A new medical-diagnostic device made out of paper detects biomarkers and identifies diseases by performing electrochemical analyses -- powered only by the user's touch -- and reads out the color-coded test results, making it easy for non-experts to understand.
Harnessing the nano-tractor-beam like abilities of optical tweezers, researchers from the University of Melbourne, Australia, and Huazhong University of Science and Technology, China, developed an all-silicon nanoantenna to trap individual quantum dots suspended in a microfluidic chamber.
When bacteria develop antibiotic resistance, treatment with these medications becomes ineffective. Similarly, tumor cells can also change in such a way that renders them resistant to particular medications. This makes it vitally important for cancer patients and their doctors to determine as early as possible whether a specific therapy is working or not. A new blood test developed by researchers at the Technical University of Munich can predict drug resistance in patients with advanced prostate cancer.
In a new pair of papers, researchers from MIT's Computer Science and Artificial Intelligence Laboratory (CSAIL) explore ways for computers to help doctors make better medical decisions.
More than 80 percent of women living with a history of breast or ovarian cancer at high-risk of having a gene mutation have never taken the test that can detect it.
A new approach to optical imaging makes it possible to quickly and economically monitor multiple molecular interactions in a large area of living tissue -- such as an organ or a small animal; technology that could have applications in medical diagnosis, guided surgery, or pre-clinical drug testing.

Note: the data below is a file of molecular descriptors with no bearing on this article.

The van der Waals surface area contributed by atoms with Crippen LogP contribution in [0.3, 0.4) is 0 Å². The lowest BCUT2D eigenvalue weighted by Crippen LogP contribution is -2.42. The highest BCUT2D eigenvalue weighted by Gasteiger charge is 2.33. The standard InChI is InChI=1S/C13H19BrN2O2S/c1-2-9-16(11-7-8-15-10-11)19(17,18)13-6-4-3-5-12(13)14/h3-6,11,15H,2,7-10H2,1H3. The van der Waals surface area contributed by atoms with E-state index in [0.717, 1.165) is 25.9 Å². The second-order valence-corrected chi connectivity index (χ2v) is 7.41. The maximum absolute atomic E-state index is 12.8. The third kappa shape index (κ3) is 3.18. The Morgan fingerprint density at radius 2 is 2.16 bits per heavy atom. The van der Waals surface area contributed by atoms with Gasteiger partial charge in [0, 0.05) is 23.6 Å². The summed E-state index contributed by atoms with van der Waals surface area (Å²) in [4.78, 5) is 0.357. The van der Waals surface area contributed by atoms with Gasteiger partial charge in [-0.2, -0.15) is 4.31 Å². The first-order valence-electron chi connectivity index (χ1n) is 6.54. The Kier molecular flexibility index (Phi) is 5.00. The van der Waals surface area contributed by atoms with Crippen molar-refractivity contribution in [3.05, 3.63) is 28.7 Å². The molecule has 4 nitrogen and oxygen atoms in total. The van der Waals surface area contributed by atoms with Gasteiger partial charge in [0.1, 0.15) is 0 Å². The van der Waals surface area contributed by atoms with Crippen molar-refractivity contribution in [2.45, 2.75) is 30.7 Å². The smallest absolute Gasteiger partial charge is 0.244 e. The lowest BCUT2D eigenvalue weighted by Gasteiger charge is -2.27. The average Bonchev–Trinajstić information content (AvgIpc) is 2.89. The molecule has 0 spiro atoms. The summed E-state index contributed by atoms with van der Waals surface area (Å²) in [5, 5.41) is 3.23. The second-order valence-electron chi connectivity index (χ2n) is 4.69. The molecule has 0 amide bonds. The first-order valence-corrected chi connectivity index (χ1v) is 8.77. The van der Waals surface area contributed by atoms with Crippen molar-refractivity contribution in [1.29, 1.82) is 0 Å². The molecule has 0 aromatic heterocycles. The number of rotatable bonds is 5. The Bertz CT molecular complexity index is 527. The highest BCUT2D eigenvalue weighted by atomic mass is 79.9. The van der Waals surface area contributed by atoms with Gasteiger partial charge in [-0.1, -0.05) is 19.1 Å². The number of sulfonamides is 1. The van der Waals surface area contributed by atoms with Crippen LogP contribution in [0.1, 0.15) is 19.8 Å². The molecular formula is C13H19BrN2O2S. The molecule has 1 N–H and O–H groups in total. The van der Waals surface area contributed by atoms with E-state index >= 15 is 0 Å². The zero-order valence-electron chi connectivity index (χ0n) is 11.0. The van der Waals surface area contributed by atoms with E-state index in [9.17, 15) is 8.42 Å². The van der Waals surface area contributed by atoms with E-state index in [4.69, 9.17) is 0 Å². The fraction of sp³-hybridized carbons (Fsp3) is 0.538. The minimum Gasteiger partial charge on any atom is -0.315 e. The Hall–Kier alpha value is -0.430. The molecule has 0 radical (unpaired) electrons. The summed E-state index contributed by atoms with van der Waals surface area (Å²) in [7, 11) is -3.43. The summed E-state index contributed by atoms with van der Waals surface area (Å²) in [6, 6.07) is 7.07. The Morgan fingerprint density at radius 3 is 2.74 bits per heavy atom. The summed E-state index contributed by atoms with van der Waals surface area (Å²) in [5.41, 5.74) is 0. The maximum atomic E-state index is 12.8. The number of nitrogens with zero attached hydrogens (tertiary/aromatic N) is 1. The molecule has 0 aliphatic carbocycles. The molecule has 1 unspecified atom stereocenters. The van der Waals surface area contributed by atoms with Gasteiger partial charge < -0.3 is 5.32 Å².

In this issue of JCI Insight, researchers at Cedars-Sinai Medical Center adapted a noninvasive retinal imaging approach to characterize amyloid-β deposition, the pathological hallmark of Alzheimer's disease, in the retinas of patients and healthy controls. This imaging enabled detection and quantification of amyloid-β, revealing increased deposits in Alzheimer's patients compared to controls. These results demonstrate the feasibility of this approach as a tool for earlier Alzheimer's diagnosis and intervention.
An international team of scientists, led by mathematicians from the University of Exeter's Living Systems Institute, have developed a ground-breaking new method that can identify regions of brain tissue most likely to generate seizures in people with epilepsy.
A new noninvasive approach that uses polarized light to make nerves stand out from other tissue could help surgeons avoid accidentally injuring nerves or assist them in identifying nerves in need of repair.
Simple odor identification tests may help track the progression of Alzheimer's disease before symptoms actually appear, particularly among those at risk.